Music programs, from general music classes to after school programs, offer students in low-income areas opportunities and alternatives that may benefit their lives. Joining an ensemble will give them more reason to come to school, practicing/learning an instrument will keep them busy and out of trouble (for the most part), and performances can give them a sense of pride and self-esteem they might otherwise never acquire. Even basic music classes lay the groundwork for students to build off of and create their own garage bands, solo recordings, or music production projects. It may inspire them to become more involved in community groups as well, such as church choirs or community orchestras.
    There is a great deal of research out there that proves that joining a music program will improve their academic life as well. According to a NAfME article:

 "Students in high-quality school music programs score higher on standardized tests compared to students in schools with deficient music education programs, regardless of the socioeconomic level of the school or school district."

– NAfME Journal of Research in Music Education, Winter 2006, vol. 54, No. 4, pgs. 293- 307

 Another report shows how keeping students occupied with music, practicing, and performing, can keep them off of the streets and away from harmful substances;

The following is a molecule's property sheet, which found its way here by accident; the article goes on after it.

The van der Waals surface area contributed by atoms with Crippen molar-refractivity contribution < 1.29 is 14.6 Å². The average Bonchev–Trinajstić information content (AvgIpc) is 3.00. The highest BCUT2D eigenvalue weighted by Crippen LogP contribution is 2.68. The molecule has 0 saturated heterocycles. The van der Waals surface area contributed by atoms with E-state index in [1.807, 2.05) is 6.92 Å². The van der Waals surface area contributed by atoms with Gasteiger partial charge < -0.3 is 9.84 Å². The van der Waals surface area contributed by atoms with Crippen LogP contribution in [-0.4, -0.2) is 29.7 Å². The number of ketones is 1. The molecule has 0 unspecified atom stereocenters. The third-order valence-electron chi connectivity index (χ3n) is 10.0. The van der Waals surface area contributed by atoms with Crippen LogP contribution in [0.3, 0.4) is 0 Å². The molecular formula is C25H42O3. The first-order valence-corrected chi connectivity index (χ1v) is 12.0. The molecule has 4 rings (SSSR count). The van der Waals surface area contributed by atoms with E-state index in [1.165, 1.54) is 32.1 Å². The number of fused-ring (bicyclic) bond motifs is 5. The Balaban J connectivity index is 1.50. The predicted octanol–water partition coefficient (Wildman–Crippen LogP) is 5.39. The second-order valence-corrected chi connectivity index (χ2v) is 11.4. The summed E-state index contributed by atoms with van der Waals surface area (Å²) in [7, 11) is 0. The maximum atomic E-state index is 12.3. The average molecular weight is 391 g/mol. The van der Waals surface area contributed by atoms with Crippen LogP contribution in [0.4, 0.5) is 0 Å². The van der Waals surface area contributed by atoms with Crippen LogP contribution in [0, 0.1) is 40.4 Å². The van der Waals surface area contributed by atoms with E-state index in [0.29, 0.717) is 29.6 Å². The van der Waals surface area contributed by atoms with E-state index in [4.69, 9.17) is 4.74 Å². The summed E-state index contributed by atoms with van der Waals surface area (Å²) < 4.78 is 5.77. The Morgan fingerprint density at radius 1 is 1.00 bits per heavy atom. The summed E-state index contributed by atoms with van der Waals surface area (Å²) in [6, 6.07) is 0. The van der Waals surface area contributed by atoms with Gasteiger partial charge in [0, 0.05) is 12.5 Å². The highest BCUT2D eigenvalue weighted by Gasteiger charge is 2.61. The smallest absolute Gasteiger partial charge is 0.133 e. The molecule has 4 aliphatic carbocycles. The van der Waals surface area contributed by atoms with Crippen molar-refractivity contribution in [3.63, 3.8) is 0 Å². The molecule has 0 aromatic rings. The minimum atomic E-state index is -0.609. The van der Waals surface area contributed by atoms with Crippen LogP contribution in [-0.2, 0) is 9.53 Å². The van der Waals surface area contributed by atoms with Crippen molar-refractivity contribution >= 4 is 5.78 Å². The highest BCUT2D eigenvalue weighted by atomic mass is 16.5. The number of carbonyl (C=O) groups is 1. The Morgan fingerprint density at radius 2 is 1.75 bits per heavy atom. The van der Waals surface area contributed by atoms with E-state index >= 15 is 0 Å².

"Secondary students who participated in band or orchestra reported the lowest lifetime and current use of all substances (alcohol, tobacco, illicit drugs)."

 – Texas Commission on Drug and Alcohol Abuse Report. Reported in Houston Chronicle, January 1998

 Not only will this change the students life, but music programs can have an overwhelmingly positive impact on the community.  "Lauren Kapalka Richerme, a doctoral student in music education at Arizona State University, published an important piece, “Apparently, We Disappeared,” in the September 2011 Music Educators Journal. She emphasizes the value of sharing ideas within the broader community that lead to action. Richerme states: “Music educators must alter their practices by implementing the ideas generated from their dialogue with various constituencies. Words are not enough; we must change our actions as a result of these exchanges. Combining advocacy with exchanges allows music educators to promote and improve their programs and build a better relationship with their communities.” ( ,2/3/13)

    Advocacy should be a huge part of our jobs as music educators. It will help us build successful programs that reach out to the people who need it most, and positively impact the lives of everyone involved.